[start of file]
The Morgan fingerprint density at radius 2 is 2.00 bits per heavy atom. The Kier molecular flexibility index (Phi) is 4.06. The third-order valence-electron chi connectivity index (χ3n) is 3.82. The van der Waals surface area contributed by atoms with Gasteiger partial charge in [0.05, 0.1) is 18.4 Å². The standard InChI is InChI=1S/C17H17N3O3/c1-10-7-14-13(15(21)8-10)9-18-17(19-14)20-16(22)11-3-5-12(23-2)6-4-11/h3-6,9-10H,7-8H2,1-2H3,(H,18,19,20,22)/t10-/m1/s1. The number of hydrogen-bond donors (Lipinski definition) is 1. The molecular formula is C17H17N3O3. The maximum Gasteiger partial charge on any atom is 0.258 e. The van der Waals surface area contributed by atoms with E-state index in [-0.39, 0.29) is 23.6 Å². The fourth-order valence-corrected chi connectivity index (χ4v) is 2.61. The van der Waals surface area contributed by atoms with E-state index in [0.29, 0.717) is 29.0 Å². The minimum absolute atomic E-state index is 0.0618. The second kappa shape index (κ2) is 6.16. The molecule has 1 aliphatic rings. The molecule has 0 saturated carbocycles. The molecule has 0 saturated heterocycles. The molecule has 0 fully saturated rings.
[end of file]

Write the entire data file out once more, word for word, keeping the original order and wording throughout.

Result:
The Morgan fingerprint density at radius 2 is 2.00 bits per heavy atom. The Kier molecular flexibility index (Phi) is 4.06. The third-order valence-electron chi connectivity index (χ3n) is 3.82. The van der Waals surface area contributed by atoms with Gasteiger partial charge in [0.05, 0.1) is 18.4 Å². The standard InChI is InChI=1S/C17H17N3O3/c1-10-7-14-13(15(21)8-10)9-18-17(19-14)20-16(22)11-3-5-12(23-2)6-4-11/h3-6,9-10H,7-8H2,1-2H3,(H,18,19,20,22)/t10-/m1/s1. The number of hydrogen-bond donors (Lipinski definition) is 1. The molecular formula is C17H17N3O3. The maximum Gasteiger partial charge on any atom is 0.258 e. The van der Waals surface area contributed by atoms with E-state index in [-0.39, 0.29) is 23.6 Å². The fourth-order valence-corrected chi connectivity index (χ4v) is 2.61. The van der Waals surface area contributed by atoms with E-state index in [0.29, 0.717) is 29.0 Å². The minimum absolute atomic E-state index is 0.0618. The second kappa shape index (κ2) is 6.16. The molecule has 1 aliphatic rings. The molecule has 0 saturated carbocycles. The molecule has 0 saturated heterocycles. The molecule has 0 fully saturated rings.